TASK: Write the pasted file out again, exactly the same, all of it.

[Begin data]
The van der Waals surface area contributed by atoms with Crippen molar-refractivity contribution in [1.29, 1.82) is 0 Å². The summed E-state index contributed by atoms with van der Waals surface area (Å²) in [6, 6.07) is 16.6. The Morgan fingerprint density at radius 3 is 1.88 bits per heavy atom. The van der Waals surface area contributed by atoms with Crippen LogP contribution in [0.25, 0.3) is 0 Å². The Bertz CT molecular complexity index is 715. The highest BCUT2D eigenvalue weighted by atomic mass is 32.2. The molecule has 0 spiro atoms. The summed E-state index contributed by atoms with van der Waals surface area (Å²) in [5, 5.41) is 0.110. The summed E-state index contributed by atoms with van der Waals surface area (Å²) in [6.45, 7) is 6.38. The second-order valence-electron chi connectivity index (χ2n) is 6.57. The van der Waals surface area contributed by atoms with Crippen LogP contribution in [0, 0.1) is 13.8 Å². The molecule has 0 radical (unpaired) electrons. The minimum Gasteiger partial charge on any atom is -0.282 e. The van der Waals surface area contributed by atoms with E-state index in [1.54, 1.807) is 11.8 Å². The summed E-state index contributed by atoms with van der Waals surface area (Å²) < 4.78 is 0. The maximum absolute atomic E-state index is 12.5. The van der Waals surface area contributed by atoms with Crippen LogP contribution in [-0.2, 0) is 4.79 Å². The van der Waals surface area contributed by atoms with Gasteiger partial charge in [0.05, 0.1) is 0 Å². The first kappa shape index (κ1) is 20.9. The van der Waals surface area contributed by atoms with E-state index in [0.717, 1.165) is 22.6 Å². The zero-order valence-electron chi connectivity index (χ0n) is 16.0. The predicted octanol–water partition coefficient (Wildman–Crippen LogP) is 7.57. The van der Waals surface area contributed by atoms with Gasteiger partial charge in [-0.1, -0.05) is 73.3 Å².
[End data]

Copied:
The van der Waals surface area contributed by atoms with Crippen molar-refractivity contribution in [1.29, 1.82) is 0 Å². The summed E-state index contributed by atoms with van der Waals surface area (Å²) in [6, 6.07) is 16.6. The Morgan fingerprint density at radius 3 is 1.88 bits per heavy atom. The van der Waals surface area contributed by atoms with Crippen LogP contribution in [0.25, 0.3) is 0 Å². The Bertz CT molecular complexity index is 715. The highest BCUT2D eigenvalue weighted by atomic mass is 32.2. The molecule has 0 spiro atoms. The summed E-state index contributed by atoms with van der Waals surface area (Å²) in [5, 5.41) is 0.110. The summed E-state index contributed by atoms with van der Waals surface area (Å²) in [6.45, 7) is 6.38. The second-order valence-electron chi connectivity index (χ2n) is 6.57. The van der Waals surface area contributed by atoms with Crippen LogP contribution in [0, 0.1) is 13.8 Å². The molecule has 0 radical (unpaired) electrons. The minimum Gasteiger partial charge on any atom is -0.282 e. The van der Waals surface area contributed by atoms with E-state index in [1.54, 1.807) is 11.8 Å². The summed E-state index contributed by atoms with van der Waals surface area (Å²) < 4.78 is 0. The maximum absolute atomic E-state index is 12.5. The van der Waals surface area contributed by atoms with Crippen LogP contribution in [-0.2, 0) is 4.79 Å². The van der Waals surface area contributed by atoms with Gasteiger partial charge in [0.05, 0.1) is 0 Å². The first kappa shape index (κ1) is 20.9. The van der Waals surface area contributed by atoms with E-state index in [0.717, 1.165) is 22.6 Å². The zero-order valence-electron chi connectivity index (χ0n) is 16.0. The predicted octanol–water partition coefficient (Wildman–Crippen LogP) is 7.57. The van der Waals surface area contributed by atoms with Gasteiger partial charge in [-0.1, -0.05) is 73.3 Å².